Before I had kids, I was super cocky. Even though I had been a nanny for six years (I nannied through and after college,) I thought if I started out right from the beginning with my own kids, read all the books, and practiced what the books preached I would have solid sleepers that would be sleeping through the night from 12 weeks on. Well…I was so so wrong! My daughter didn’t reliably sleep through the night really until 14 months (when I weaned her.) And at 10 months, my son is still waking up 1-2 times a night to nurse. So many variables go into how well your kids sleep, and while a lot of it has to do with what you teach your kids and how consistent you are, a lot of has to do with your kids’ personalities. So let’s get real!
Sleep Training Your Baby: Three Myths and a Truth
1.) Once You Sleep Train Your Baby Will Sleep Through The Night- FALSE!
We are on round six of sleep training Jack (he is stubborn and keeps on regressing,) and we probably did at least four rounds with Bowe when she was younger. It does get better each time, but it will also get worse. Babies get sick, babies get new teeth, babies hit new developmental milestones which all screws up their sleep patterns.
[bctt tweet=”Babies get sick, get new teeth, and hit new milestones which screw up their sleep.”]
Your perfect newborn who is sleeping 8 hours through the night (seriously, who are you?) will suddenly be up every two hours and you will want to kill someone. Or you might have some of the other thoughts I listed below (please share if you have!)
As you can see from the oh, so scientific graph, it does get better over time. Jack is sleeping MUCH MUCH better than he ever has before. In the early months, he was up I kid you not every 2 hours. I felt “well rested” when he slept 4 hours straight. Each time we have sleep trained, it has gotten better; but, I truly think that a certain level of regression is unavoidable during the first 12-18 months. There is just so much change!
Yeah, nope. While consistency is really important–if you are not being consistent, it will take a lot longer. Sometimes, personalities have a whole lot more to do with it than you want. Jack is super easy going during the day but at night, man, he gets pissed! He quickly goes from poor me crying to flat out screaming! And he has staying power. I am not kidding, he has gone as long as 2.5 hours.
Meanwhile, downstairs, I am practically huddled in a ball with my hands over my ears stuffing my face with brownies and wine. Hearing my baby cry and knowing that I can fix it (albeit temporarily) is torture to me. And other moms report the same thing; while, the dads aren’t as bothered as much. As for Bowie, the longest she ever cried was 45 minutes. And we thought she was stubborn! While I only have two kids, I have talked ad nauseum to other moms and doctors about it and the consensus is that it totally depends on the kid. Some kids are just more stubborn than others, and it will take longer for them to learn. But being consistent speeds up the learning curve considerably! When I talked to our pediatrician (actually a Nurse Practitioner) she just said “Oh, I am so sorry! He sounds stubborn!” (what she is really saying= sucks for you 😉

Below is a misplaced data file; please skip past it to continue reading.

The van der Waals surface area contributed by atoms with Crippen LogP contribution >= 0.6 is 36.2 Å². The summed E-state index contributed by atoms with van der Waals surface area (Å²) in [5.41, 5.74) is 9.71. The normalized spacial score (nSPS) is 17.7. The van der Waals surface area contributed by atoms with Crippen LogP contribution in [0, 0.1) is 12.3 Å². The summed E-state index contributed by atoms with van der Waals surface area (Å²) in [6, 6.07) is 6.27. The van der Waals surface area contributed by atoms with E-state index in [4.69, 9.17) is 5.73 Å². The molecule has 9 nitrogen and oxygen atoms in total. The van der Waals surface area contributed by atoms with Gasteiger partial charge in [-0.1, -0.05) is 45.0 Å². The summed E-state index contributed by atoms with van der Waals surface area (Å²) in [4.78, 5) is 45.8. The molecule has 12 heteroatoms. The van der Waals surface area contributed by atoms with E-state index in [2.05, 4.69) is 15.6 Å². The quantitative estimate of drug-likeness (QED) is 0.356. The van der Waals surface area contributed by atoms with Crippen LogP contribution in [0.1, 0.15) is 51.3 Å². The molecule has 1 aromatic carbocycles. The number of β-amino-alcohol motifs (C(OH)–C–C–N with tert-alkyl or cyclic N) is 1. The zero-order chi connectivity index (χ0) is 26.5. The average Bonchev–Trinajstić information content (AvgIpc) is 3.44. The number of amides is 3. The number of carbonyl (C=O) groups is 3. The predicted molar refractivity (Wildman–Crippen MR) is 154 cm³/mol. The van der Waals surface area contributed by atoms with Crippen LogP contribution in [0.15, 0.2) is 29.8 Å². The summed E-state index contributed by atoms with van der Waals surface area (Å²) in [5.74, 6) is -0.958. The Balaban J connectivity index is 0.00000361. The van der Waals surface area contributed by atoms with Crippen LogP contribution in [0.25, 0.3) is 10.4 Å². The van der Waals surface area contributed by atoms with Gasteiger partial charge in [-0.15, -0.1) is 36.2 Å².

I have a big baby. While he wasn’t born huge (he was just shy of 8 lbs.) he gained weight fast. He was over 12 lbs. by the time he was 4 weeks old. And heck no, he wasn’t sleeping through the night then! He wasn’t even close! Even at 23 lbs. and 10 months he doesn’t reliably sleep through the night. Usually, there is at least one wake up! Sleeping through the night is not only related to hunger, but also related to brain patterns, sleep associations, and the ability to self-soothe.
Now, I say all of this with a big ol’ caveat. My kids aren’t good sleepers. Whether it is just how I have raised them or just genes, my kids generally don’t sleep through the night early on like other babies. And instead of beating myself up about it, I am just coming to grips with it. I wasn’t a good sleeper as a baby, and while my husband was, he was formula fed which I think makes a difference.
I could probably force my kids to be better sleepers: Like if I stopped nursing during the night and wouldn’t go in, I do think that he would figure it out in time (after a lot of crying.) But, I am not comfortable with that, yet. I waited to officially sleep train him at 4 months (the youngest our doctor recommended,) and then repeated the process several times since when I noticed his sleep habits were getting awful. Teething, sickness, travel, new milestones all seem to reek havoc on my children’s sleeping patterns. And I am ok with going in once during the night to nurse, even now at 10 months. Obviously, I will stop night nursing him when I wean him (probably after or around a year.) But, I have to make the choice to stop nursing him, and say, enough at night! Even though we have sleep trained him several times (he gets better each time–requiring fewer wake ups and less crying), it is inevitable that he won’t regress at some point. So any doctor or author (I have read almost all of them,) who says that “THIS BOOK WILL SOLVE ALL YOUR CHILD’S PROBLEMS ONCE AND FOR ALL” is lying to you. The book isn’t going be a panacea. It will certainly help if you are consistent and adopt the behaviors described by them, but life happens. Sleep training is not a one-time thing, it is constant work in progress!
[bctt tweet=”Sleep training isn’t a one-time thing! It is a constant work in progress! “]
And if you have a good sleeper, then count your lucky stars! I am jealous!